LONDON (Reuters) – Belarusian second seed Aryna Sabalenka battled past a determined Elena Rybakina 6-3 4-6 6-3 at Wimbledon on Monday to reach a Grand Slam quarter-final for the first time in her career.
Rybakina broke Sabalenka in the opening game of the fourth round clash but the Kazakh, who came into the match having won a tournament-high 96% of her service games in the first three rounds, let her opponent off immediately as she failed to hold.
Sabalenka grew in confidence as the Court Three match wore on, sending down two straight aces to go up 4-2 before clinching the first set when world number 20 Rybakina double-faulted.
Sabalenka had needed three sets to overcome Rybakina during her title runs at Abu Dhabi this year and Wuhan in 2019 and the Belarusian trailed 3-1 in the second set before battling back to draw level but then lost her momentum.
Having made it one set apiece with her ninth ace, Rybakina held firm until 3-3 in the deciding set before dropping serve as Sabalenka raised her level to run away with the match.
“Against Elena it’s really important to serve well because she’s serving really well. It’s really tough to do something on her serve,” Sabalenka, who fired down 10 aces and hit 33 winners, told reporters.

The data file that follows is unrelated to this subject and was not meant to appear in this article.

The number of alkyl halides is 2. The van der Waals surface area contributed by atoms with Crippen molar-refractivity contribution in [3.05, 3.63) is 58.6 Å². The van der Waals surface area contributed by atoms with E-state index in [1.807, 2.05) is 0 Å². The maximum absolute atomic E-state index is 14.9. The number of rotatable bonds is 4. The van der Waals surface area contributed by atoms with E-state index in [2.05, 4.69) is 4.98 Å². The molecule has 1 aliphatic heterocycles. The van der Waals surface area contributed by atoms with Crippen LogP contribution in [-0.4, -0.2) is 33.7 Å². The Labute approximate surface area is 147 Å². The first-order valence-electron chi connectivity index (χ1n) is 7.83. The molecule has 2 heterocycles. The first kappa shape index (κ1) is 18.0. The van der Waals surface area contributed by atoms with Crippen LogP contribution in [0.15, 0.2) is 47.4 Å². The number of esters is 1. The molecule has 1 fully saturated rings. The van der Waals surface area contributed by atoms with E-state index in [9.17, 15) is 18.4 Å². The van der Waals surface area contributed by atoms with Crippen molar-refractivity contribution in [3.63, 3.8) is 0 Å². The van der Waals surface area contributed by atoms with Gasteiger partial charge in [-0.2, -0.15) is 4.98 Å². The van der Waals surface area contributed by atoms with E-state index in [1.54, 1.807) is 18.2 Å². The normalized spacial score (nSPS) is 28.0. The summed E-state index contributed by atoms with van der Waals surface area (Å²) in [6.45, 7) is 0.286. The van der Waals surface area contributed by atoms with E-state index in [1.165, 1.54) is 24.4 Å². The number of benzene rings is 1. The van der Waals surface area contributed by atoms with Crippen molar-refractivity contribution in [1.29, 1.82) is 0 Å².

“I’m really happy in the third set, in the last two games, I was dominating. I put her under pressure, stayed aggressive. I was following my game.
“At the same time it’s important to try to return everything you can on her serve and put her under pressure… I’m really happy. But this is not the final goal for me. I’m happy for now, but tomorrow is another match. I’m trying to stay focused.”
Up next for the 23-year-old world number four is 21st seed Ons Jabeur who upset former French Open champion Iga Swiatek 5-7 6-1 6-1.
Sabalenka was beaten in three sets by the Tunisian when they last met in the French Open round of 32 last year.
“That match I was really nervous. I wanted to win that match. I wasn’t staying aggressive. I was just trying to put the ball back. Against her, this is something you shouldn’t do. If she has the time, then she dictates the game,” Sabalenka said.
“…this time I’ll try to stay aggressive, try to focus on my game instead of thinking about everything that happens around.”
(Reporting by Shrivathsa Sridhar in Bengaluru; editing by Ed Osmond and Ken Ferris)